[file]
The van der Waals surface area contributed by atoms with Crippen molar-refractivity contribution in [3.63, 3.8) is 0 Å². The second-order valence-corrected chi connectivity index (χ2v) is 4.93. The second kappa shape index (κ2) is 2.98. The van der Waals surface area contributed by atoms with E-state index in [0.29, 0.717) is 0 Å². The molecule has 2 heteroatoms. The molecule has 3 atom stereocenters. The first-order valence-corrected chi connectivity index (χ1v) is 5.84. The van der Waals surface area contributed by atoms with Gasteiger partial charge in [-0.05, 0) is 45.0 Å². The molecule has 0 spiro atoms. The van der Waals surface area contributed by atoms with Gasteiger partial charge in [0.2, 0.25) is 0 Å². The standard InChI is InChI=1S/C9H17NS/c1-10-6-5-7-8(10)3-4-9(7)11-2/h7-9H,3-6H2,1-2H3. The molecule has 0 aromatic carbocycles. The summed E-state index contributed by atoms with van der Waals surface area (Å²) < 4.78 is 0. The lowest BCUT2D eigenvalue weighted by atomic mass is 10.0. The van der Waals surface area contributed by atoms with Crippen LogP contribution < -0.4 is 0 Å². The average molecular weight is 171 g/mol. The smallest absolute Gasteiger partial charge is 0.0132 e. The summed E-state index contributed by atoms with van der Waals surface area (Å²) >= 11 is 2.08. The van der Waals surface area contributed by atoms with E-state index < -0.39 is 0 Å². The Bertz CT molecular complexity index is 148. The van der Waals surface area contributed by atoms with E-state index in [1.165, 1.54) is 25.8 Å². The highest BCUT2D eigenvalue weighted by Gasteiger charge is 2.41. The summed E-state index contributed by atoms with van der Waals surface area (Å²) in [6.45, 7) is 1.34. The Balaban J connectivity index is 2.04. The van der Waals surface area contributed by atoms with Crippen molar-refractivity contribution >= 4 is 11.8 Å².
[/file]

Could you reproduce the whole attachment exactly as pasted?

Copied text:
The van der Waals surface area contributed by atoms with Crippen molar-refractivity contribution in [3.63, 3.8) is 0 Å². The second-order valence-corrected chi connectivity index (χ2v) is 4.93. The second kappa shape index (κ2) is 2.98. The van der Waals surface area contributed by atoms with E-state index in [0.29, 0.717) is 0 Å². The molecule has 2 heteroatoms. The molecule has 3 atom stereocenters. The first-order valence-corrected chi connectivity index (χ1v) is 5.84. The van der Waals surface area contributed by atoms with Gasteiger partial charge in [-0.05, 0) is 45.0 Å². The molecule has 0 spiro atoms. The van der Waals surface area contributed by atoms with Gasteiger partial charge in [0.2, 0.25) is 0 Å². The standard InChI is InChI=1S/C9H17NS/c1-10-6-5-7-8(10)3-4-9(7)11-2/h7-9H,3-6H2,1-2H3. The molecule has 0 aromatic carbocycles. The summed E-state index contributed by atoms with van der Waals surface area (Å²) < 4.78 is 0. The lowest BCUT2D eigenvalue weighted by atomic mass is 10.0. The van der Waals surface area contributed by atoms with Crippen LogP contribution < -0.4 is 0 Å². The average molecular weight is 171 g/mol. The smallest absolute Gasteiger partial charge is 0.0132 e. The summed E-state index contributed by atoms with van der Waals surface area (Å²) >= 11 is 2.08. The van der Waals surface area contributed by atoms with E-state index < -0.39 is 0 Å². The Bertz CT molecular complexity index is 148. The van der Waals surface area contributed by atoms with E-state index in [1.165, 1.54) is 25.8 Å². The highest BCUT2D eigenvalue weighted by Gasteiger charge is 2.41. The summed E-state index contributed by atoms with van der Waals surface area (Å²) in [6.45, 7) is 1.34. The Balaban J connectivity index is 2.04. The van der Waals surface area contributed by atoms with Crippen molar-refractivity contribution >= 4 is 11.8 Å².